Posts Tagged ‘powershell’

Extracting information from a Cisco router config with Powershell

August 27, 2011 Leave a comment

Why this script?

Information about systems in a local network is often distributed over several devices/sources. These sources are not always all up to date. After something (or a lot of things) changed in your network, you might find yourself facing the task of bringing all these devices/sources to a consistent configuration state.

From the outside, your gateway router or firewall is the ‘entry point’ to your local network. So if if something changed in your network, it is a good point to start checking network configuration consistency by looking at the gateway router. This script was written to help with this task.

What it does

The script will read a Cisco router config file and extract some interesting bits of it by applying regular expression pattern matching to each line. This kind of ‘lazy parsing’ used here is far from complete. My main goal was to get information about hosts (represented in the router config by IP addresses) having ports opened individually for them, e.g. smtp, www, imap, etc. For that reason I don’t handle config statements which open ports for a address ranges of (internal) destination addresses. Also, in my environment we use ‘static NAT’ for some hosts (we’re moving away from using it), so the script extracts information about the mapping between private (internal) and official (external) IP addresses as well. Some general information about the router itself is also processed (router hostname, name servers in use, interfaces and assigned IP addresses, …).

The information extracted from the config file is transformed into an internal XML representation. After processing the script simply writes the XML representation to a file. Although extracting this information might already be helpful in itself, it would be overkill to use Powershell and XML only for this basic task. A few simple grep commands might have been enough for that as well. Representing the extracted information using XML makes two things easier. First, you can relate bits of information from different locations in the router config file (‘on what interface was ACL 110 used again?’). This isn’t so easy if you just grep against the config file. Second, storing the extracted info in an XML file allows easy further processing done by additional scripts. These will be part of a blog post yet to come. Just to give you an idea about what will follow later:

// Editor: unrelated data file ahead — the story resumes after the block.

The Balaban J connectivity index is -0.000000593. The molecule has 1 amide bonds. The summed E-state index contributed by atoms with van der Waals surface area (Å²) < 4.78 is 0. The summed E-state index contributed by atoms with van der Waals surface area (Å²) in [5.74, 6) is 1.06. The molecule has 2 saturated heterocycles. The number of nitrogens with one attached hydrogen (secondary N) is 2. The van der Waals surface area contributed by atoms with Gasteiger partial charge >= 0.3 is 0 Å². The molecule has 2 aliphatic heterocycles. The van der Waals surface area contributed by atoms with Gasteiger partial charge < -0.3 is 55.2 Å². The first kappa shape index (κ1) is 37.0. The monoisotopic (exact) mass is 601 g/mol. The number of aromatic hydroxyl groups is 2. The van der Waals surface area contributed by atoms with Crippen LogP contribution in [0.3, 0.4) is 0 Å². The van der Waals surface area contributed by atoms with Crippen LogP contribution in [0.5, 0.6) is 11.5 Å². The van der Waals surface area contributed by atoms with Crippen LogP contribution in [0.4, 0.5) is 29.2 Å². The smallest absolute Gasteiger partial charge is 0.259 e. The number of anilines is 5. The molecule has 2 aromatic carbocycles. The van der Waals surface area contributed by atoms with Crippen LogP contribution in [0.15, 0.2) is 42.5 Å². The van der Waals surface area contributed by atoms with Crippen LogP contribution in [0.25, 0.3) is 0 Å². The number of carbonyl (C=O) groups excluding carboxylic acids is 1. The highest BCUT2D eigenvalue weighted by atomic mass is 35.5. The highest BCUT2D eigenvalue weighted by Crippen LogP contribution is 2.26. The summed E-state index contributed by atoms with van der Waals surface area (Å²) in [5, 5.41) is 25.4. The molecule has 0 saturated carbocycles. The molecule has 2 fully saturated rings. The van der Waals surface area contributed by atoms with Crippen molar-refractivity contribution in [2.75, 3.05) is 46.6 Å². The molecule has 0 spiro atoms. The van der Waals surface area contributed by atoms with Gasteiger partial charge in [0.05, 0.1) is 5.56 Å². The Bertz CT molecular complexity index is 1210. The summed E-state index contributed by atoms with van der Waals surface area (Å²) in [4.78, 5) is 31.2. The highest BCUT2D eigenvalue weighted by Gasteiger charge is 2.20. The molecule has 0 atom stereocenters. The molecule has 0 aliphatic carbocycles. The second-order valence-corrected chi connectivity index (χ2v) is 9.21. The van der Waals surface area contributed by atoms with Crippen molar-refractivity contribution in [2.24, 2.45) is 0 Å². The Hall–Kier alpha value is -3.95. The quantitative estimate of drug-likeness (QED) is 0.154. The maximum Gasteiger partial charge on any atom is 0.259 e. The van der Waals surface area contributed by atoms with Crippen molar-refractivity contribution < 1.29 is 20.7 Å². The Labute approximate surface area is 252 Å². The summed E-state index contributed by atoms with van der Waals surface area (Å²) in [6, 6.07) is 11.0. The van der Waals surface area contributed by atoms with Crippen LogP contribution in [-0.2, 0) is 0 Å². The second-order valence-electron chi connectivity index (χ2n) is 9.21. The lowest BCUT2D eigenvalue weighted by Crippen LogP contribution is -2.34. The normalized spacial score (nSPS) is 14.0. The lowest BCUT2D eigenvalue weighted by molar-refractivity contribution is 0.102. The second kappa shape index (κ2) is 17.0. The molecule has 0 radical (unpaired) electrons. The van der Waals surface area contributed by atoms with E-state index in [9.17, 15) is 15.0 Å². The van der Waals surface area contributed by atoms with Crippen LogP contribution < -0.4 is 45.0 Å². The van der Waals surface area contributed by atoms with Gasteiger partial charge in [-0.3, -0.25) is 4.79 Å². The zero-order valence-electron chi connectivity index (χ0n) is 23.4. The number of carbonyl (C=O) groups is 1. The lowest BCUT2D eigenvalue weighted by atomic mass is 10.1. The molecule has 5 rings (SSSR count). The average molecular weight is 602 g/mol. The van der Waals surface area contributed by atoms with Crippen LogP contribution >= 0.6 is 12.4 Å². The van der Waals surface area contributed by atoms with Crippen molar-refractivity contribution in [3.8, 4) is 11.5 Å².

• The information will be augmented by doing reverse DNS lookups (to get the host names for the ‘naked’ IP addresses).
  • Also, pinging the IP addresses will (usually) show us whether the systems are still alive.
  • In case of IP addresses representing Windows systems, using WMI might get us even more information about a host which was originally represented in the router config only by a meager IP address.

You might get your XML to start from cheaper…

If you have a Cisco router running with a newer version of IOS (XR), you might be able to directly save its configuration to an XML file. Then you wouldn’t need this script at all. But you might still be interested in the upcoming posts about augmenting or analyzing router information.

Design rationale of the XML representation used

General structure

If you look at the XML file generated by this script, its structure might at first look overly complicated. On the top level there is a twofold distinction. One branch contains information about the router itself (hostname, name servers, interface configuration, …), all under the top level node <my_config>. The other branch – starting with <systems> – is listing items from the config which are about (internal) systems known to the router. This information is again quite deeply structured. Why not use a simple representation of open ports per internal system, which would be along the lines of ‘port X is open for destination IP Y’ or – in XML – <open_port src_ip=”…” dst_ip=”…” port=”…”/>? Why use a far more complex representation which first postulates the existence of a <system>, having an <interface>, which is assigned an <ip>, for which finally the router has a something to say about open ports or static NAT entries? The reasons for this complex representation are extensibility and reusability. The information about systems extracted from a router configuration is very rudimentary and can be quite useless if not augmented by additional information from other sources. One example: Cisco router configurations are all about IP addresses. Some network administrators might know every system accessible from the outside just by looking at its IP address, but then again not all will do so. For that reason it makes sense to augment the extracted information by doing a reverse DNS lookup later on. And if we later on have to augment the information we got from a router anyway, why not start with a representation of internal systems which is right from the start designed for being easily augmented?